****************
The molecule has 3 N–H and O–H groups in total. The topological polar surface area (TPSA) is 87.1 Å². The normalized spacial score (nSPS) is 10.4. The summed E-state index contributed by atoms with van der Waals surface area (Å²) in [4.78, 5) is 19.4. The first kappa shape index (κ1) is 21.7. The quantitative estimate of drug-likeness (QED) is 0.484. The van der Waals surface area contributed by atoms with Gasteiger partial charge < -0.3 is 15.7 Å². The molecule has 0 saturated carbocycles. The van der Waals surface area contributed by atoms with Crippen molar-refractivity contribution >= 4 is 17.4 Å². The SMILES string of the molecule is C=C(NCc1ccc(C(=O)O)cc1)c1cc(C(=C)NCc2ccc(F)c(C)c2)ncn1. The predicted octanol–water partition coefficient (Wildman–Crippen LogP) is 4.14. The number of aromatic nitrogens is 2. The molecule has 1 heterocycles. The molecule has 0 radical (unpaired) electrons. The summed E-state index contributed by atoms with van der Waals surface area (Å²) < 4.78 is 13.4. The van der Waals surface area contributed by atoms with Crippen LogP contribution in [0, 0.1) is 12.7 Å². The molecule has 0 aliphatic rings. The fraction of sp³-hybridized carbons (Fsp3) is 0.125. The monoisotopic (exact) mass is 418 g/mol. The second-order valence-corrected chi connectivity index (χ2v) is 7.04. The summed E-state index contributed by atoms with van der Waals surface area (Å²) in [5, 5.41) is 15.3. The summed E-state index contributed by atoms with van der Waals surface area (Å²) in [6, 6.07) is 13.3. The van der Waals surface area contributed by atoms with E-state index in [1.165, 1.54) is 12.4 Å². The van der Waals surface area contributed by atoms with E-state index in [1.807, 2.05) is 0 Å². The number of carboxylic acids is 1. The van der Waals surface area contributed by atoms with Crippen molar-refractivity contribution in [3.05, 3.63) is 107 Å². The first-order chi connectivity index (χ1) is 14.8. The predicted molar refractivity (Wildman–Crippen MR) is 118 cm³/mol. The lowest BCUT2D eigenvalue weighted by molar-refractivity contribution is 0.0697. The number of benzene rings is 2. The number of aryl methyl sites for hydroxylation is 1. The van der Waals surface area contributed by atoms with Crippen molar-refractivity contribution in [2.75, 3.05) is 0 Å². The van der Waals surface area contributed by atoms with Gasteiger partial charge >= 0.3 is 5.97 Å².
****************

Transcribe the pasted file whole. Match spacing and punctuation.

The molecule has 3 N–H and O–H groups in total. The topological polar surface area (TPSA) is 87.1 Å². The normalized spacial score (nSPS) is 10.4. The summed E-state index contributed by atoms with van der Waals surface area (Å²) in [4.78, 5) is 19.4. The first kappa shape index (κ1) is 21.7. The quantitative estimate of drug-likeness (QED) is 0.484. The van der Waals surface area contributed by atoms with Gasteiger partial charge < -0.3 is 15.7 Å². The molecule has 0 saturated carbocycles. The van der Waals surface area contributed by atoms with Crippen molar-refractivity contribution >= 4 is 17.4 Å². The SMILES string of the molecule is C=C(NCc1ccc(C(=O)O)cc1)c1cc(C(=C)NCc2ccc(F)c(C)c2)ncn1. The predicted octanol–water partition coefficient (Wildman–Crippen LogP) is 4.14. The number of aromatic nitrogens is 2. The molecule has 1 heterocycles. The molecule has 0 radical (unpaired) electrons. The summed E-state index contributed by atoms with van der Waals surface area (Å²) < 4.78 is 13.4. The van der Waals surface area contributed by atoms with Crippen LogP contribution in [0, 0.1) is 12.7 Å². The molecule has 0 aliphatic rings. The fraction of sp³-hybridized carbons (Fsp3) is 0.125. The monoisotopic (exact) mass is 418 g/mol. The second-order valence-corrected chi connectivity index (χ2v) is 7.04. The summed E-state index contributed by atoms with van der Waals surface area (Å²) in [5, 5.41) is 15.3. The summed E-state index contributed by atoms with van der Waals surface area (Å²) in [6, 6.07) is 13.3. The van der Waals surface area contributed by atoms with E-state index in [1.165, 1.54) is 12.4 Å². The van der Waals surface area contributed by atoms with E-state index in [1.807, 2.05) is 0 Å². The number of carboxylic acids is 1. The van der Waals surface area contributed by atoms with Crippen molar-refractivity contribution in [3.05, 3.63) is 107 Å². The first-order chi connectivity index (χ1) is 14.8. The predicted molar refractivity (Wildman–Crippen MR) is 118 cm³/mol. The lowest BCUT2D eigenvalue weighted by molar-refractivity contribution is 0.0697. The number of benzene rings is 2. The number of aryl methyl sites for hydroxylation is 1. The van der Waals surface area contributed by atoms with Crippen molar-refractivity contribution in [2.75, 3.05) is 0 Å². The van der Waals surface area contributed by atoms with Gasteiger partial charge >= 0.3 is 5.97 Å².